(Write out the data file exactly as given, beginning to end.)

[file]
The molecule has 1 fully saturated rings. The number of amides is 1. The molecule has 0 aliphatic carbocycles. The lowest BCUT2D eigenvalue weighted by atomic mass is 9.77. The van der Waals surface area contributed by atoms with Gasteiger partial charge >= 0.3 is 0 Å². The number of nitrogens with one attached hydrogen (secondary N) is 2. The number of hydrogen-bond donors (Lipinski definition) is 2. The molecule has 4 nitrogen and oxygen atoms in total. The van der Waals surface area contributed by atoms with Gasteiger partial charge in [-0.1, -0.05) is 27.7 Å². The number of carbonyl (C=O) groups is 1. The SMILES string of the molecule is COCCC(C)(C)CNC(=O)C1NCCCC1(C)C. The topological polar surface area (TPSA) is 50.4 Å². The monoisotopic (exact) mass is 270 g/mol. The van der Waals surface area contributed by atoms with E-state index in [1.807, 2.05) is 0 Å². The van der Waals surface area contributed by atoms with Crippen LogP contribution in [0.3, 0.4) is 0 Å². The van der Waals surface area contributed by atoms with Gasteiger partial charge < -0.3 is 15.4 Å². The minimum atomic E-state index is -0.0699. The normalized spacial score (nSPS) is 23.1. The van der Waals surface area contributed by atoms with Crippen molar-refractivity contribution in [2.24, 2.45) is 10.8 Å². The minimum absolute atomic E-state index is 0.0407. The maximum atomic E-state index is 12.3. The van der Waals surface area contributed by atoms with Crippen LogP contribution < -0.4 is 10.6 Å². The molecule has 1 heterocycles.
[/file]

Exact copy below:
The molecule has 1 fully saturated rings. The number of amides is 1. The molecule has 0 aliphatic carbocycles. The lowest BCUT2D eigenvalue weighted by atomic mass is 9.77. The van der Waals surface area contributed by atoms with Gasteiger partial charge >= 0.3 is 0 Å². The number of nitrogens with one attached hydrogen (secondary N) is 2. The number of hydrogen-bond donors (Lipinski definition) is 2. The molecule has 4 nitrogen and oxygen atoms in total. The van der Waals surface area contributed by atoms with Gasteiger partial charge in [-0.1, -0.05) is 27.7 Å². The number of carbonyl (C=O) groups is 1. The SMILES string of the molecule is COCCC(C)(C)CNC(=O)C1NCCCC1(C)C. The topological polar surface area (TPSA) is 50.4 Å². The monoisotopic (exact) mass is 270 g/mol. The van der Waals surface area contributed by atoms with E-state index in [1.807, 2.05) is 0 Å². The van der Waals surface area contributed by atoms with Crippen LogP contribution in [0.3, 0.4) is 0 Å². The van der Waals surface area contributed by atoms with Gasteiger partial charge < -0.3 is 15.4 Å². The minimum atomic E-state index is -0.0699. The normalized spacial score (nSPS) is 23.1. The van der Waals surface area contributed by atoms with Crippen molar-refractivity contribution in [2.24, 2.45) is 10.8 Å². The minimum absolute atomic E-state index is 0.0407. The maximum atomic E-state index is 12.3. The van der Waals surface area contributed by atoms with Crippen LogP contribution < -0.4 is 10.6 Å². The molecule has 1 heterocycles.